They had to find some way to separate themselves from liability. At the end of the day, the administration made a decision that was best for them. Ettel’s team was cleared by the Florida Department of Law Enforcement , the State Attorney, the Department of Justice, and the Department of Education. Everyone said they did a great job. But the University leadership took over the internal investigation from the police department and they ultimately decided not to renew Ettel’s yearly contract. This non-renewal was released to the media as a termination, which ultimately destroyed Ettel’s employment reputation.
Peter Waylen wrote a letter to the police administration. “I have already replayed the events of the two days many, many, times in my mind, and am convinced that the correct course was followed and that in my mind, the personnel of UPD come out of this the very best of the entities involved.” The university immediately sent him on a sabbatical to England.
Urban Meyer’s wife, Shelly, also came to Ettel’s defense. She took the opportunity to write a letter to the Gainesville Sun. “I am deeply saddened by the firing of Lt. Stacy Ettel,” she explained. “He has not only provided security for us, but has become a very close friend. He never stops working or doing for others. He ALWAYS has the safety and security of others as his very top priority.”
I understand that organizations are going to do this, I think,” says Ettel.
“But since social media came into play, once your name is bad, it’s done forever. You can’t fix the Internet. Every job interview afterward, they Google your name, and then you become that guy. If they don’t know you personally, your whole career is done.”
Ettel didn’t go back to police work for almost two years. Urban Meyer hired him at Ohio State to be his coordinator of player development. He’d been working for The Ohio State Buckeyes for a few months when the school got a call from the media questioning the hiring of Ettel. He wasn’t allowed to stay.
Meyer was devastated, but everybody has a boss. Meyer’s boss had the final say. Ettel was too risky for Ohio State.
In the months and years following, Ettel has filled out 97 job applications in sports and security jobs. He was rejected 96 times. Nobody would touch him.
Then a friend got him a job with the a Florida Agency. He still lost his home through the ordeal, but at least they had income.
Things had changed within law enforcement since Ettel’s early years as an officer.
“We are just the next call from being unemployed or indicted. They don’t punish you with discipline anymore. They fire you and indict you. Even if you beat it in the criminal case, you’re at risk. Death and injury don’t scare us anymore. Termination, unemployment, and indictment are what stress us out now. When you start thinking that way, it changes the way we do police work.”
Like the Kerry incident, Ettel has taken inventory of what he’s learned. His mind for training is constantly working to improve policing. “If every officer in the country put in one dollar, we could have a fund to defend guys like me and others who find themselves in this predicament. When there is a shooting, the shooter can’t talk. Employees can’t talk about it. The agency doesn’t say much and city managers are political. So who can stand up for us? We need an independent advocate that comes into situations like these and says, ‘Hold on here—there are two stories to consider.’ That way, we have someone who comes in to protect the officers before it gets out of hand like in Ferguson and Baltimore. That’s what we need to do.”
These days Ettel lives on the more humble side of life. He works the road. No more training. No more promotions or awards. But he’s thankful. And he’s able to use his off-duty time to further serve others.
The Ettels recently traveled to Haiti with an organization called I’m ME, working with orphans in that area. Ettel was also recently seen in a video, alongside Tim Tebow, as he served in Tebow’s program, Night to Shine—prom nights held for children with Special Needs. Kids are given crowns, have their hair done, dress up in glitz and walk the red carpet. It is a celebration designed to show these kids they are valuable, even referring to them as kings and queens. The prom events were held the same night all over the world.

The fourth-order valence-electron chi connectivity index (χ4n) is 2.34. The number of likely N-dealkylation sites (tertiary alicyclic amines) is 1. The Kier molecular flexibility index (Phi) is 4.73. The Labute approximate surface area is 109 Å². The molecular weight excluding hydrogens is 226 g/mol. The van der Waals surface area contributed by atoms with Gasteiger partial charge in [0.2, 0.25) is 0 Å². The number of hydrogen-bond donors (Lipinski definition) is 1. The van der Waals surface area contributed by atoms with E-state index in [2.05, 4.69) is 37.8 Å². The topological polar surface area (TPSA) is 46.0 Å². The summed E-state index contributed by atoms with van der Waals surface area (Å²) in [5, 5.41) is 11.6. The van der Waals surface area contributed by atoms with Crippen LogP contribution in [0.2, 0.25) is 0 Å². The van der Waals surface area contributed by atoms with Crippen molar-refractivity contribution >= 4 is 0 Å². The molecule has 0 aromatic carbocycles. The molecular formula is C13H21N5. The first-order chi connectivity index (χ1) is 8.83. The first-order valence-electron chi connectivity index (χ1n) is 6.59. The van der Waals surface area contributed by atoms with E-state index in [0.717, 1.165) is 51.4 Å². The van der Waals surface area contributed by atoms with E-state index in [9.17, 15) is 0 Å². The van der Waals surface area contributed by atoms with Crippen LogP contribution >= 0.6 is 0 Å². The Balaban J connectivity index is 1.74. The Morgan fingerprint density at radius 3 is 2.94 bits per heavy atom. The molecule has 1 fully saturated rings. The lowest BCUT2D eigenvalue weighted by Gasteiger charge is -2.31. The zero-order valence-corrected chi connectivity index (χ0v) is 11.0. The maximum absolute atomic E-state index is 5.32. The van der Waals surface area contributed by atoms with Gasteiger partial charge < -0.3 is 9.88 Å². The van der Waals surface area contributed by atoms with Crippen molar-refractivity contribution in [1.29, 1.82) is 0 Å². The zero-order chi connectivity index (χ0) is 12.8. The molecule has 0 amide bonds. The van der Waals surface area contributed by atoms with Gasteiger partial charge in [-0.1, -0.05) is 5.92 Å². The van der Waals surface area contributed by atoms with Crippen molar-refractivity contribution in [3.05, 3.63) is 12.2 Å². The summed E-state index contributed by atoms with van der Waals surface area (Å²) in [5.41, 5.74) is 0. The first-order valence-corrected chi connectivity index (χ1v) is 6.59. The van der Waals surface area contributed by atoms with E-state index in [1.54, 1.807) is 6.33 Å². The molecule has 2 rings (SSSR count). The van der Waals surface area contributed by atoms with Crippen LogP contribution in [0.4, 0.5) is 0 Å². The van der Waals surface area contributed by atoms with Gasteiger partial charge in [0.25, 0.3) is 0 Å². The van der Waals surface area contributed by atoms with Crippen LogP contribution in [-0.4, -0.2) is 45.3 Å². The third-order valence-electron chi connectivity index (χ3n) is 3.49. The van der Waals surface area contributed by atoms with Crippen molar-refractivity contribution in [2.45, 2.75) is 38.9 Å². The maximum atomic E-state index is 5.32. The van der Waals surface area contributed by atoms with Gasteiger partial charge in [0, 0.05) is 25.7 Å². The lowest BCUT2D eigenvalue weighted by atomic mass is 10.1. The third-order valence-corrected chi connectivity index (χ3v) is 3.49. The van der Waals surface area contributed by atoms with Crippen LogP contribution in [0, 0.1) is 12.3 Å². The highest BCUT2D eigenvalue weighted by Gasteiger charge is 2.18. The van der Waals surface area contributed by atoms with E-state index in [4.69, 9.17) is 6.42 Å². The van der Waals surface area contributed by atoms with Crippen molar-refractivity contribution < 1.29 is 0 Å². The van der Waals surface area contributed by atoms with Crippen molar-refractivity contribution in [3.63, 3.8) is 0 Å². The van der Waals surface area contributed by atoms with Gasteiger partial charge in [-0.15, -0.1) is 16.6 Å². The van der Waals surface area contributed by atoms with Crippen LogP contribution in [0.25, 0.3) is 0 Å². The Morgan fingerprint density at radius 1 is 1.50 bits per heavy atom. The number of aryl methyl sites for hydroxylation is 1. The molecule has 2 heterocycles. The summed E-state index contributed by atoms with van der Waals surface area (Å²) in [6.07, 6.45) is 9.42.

The Ettels volunteered for the Southern Baptist Disaster Relief, in the 2015 flooding rebuild in Detroit. Stacy continues to do logistics planning and organization, and together they lead mass cooking and feeding of those who’ve been displaced. Martha also trains new volunteers.
Stacy and Martha have been married 25 years and are still going strong. They actively bicycle in events all over the U.S., and have recently become certified as divers. Even though these last six years have been a challenge, Martha has remained supportive of Stacy since the troubles began. “He wasn’t just an exemplary employee, he was—is an exemplary person,” she says. They have survived, and even thrived despite the blows that life has dealt. Martha points to their faith in God as the sustaining factor in the lowest moments and has even brought a purpose to the pain. Through that pain they have attained a richness of character. Humility. Patience. Appreciation for others. It’s only deepened their commitment to service.
And just like they’ve done since the beginning, they are consistently learning the lessons life gives them. They are hopeful that someday Stacy can use his teaching gifts once more. Perhaps what they’ve been through will help others.
“This has been an amazing process to go through,” says Ettel.
“It’s been a miserable process as far as a career, but it’s been an amazing process to see the way systems work. I kind of grew and knew there was some kind of plan in place. I’m past the anger stage of being frustrated at understanding how bad I got hung out there.”
Protestors painted Ettel as a racist cop, yet for many years he has humbly served people of all colors, countries, and socio-economic status both on duty and off. The university shifted blame to shirk their responsibility, letting Ettel take the fall; yet he still places his life on the line every day. The media tried to smear his reputation, but Ettel has not been deterred in his attitude and service of others. He won’t allow what they’ve done to cloud the way he respectfully treats people. Truth was always on Stacy Ettel’s side, and his character in the midst of the storm is the proof.
Note: On September 1, 2016, Stacy Ettel announced the formation of the Law Enforcement Advocacy Network (L.E.A.N.) which is a non profit organization that seeks to bring the stories of each law enforcement officer that has been mistreated for simply doing their job to the public eye. This bold initiative will call for real leadership within a profession that has let political correctness ruin the lives of many.